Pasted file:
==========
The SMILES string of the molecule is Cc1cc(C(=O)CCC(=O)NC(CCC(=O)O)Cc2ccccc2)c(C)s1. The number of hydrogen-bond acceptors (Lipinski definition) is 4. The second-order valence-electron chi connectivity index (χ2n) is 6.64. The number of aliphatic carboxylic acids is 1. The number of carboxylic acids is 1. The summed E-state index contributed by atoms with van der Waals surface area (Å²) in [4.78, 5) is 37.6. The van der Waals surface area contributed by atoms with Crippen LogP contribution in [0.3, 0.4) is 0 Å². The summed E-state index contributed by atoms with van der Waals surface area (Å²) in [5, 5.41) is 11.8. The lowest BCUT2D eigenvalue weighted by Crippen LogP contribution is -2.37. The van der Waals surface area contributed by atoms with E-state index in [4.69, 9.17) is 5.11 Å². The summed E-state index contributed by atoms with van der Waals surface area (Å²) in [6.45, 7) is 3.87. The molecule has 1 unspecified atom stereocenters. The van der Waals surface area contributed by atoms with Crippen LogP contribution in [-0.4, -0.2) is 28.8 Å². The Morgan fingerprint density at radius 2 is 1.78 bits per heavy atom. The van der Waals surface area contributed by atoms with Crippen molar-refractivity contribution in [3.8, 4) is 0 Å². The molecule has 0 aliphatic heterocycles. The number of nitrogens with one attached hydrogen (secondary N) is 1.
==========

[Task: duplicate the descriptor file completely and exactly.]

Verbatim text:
The SMILES string of the molecule is Cc1cc(C(=O)CCC(=O)NC(CCC(=O)O)Cc2ccccc2)c(C)s1. The number of hydrogen-bond acceptors (Lipinski definition) is 4. The second-order valence-electron chi connectivity index (χ2n) is 6.64. The number of aliphatic carboxylic acids is 1. The number of carboxylic acids is 1. The summed E-state index contributed by atoms with van der Waals surface area (Å²) in [4.78, 5) is 37.6. The van der Waals surface area contributed by atoms with Crippen LogP contribution in [0.3, 0.4) is 0 Å². The summed E-state index contributed by atoms with van der Waals surface area (Å²) in [5, 5.41) is 11.8. The lowest BCUT2D eigenvalue weighted by Crippen LogP contribution is -2.37. The van der Waals surface area contributed by atoms with E-state index in [4.69, 9.17) is 5.11 Å². The summed E-state index contributed by atoms with van der Waals surface area (Å²) in [6.45, 7) is 3.87. The molecule has 1 unspecified atom stereocenters. The van der Waals surface area contributed by atoms with Crippen LogP contribution in [-0.4, -0.2) is 28.8 Å². The Morgan fingerprint density at radius 2 is 1.78 bits per heavy atom. The van der Waals surface area contributed by atoms with Crippen molar-refractivity contribution in [3.8, 4) is 0 Å². The molecule has 0 aliphatic heterocycles. The number of nitrogens with one attached hydrogen (secondary N) is 1.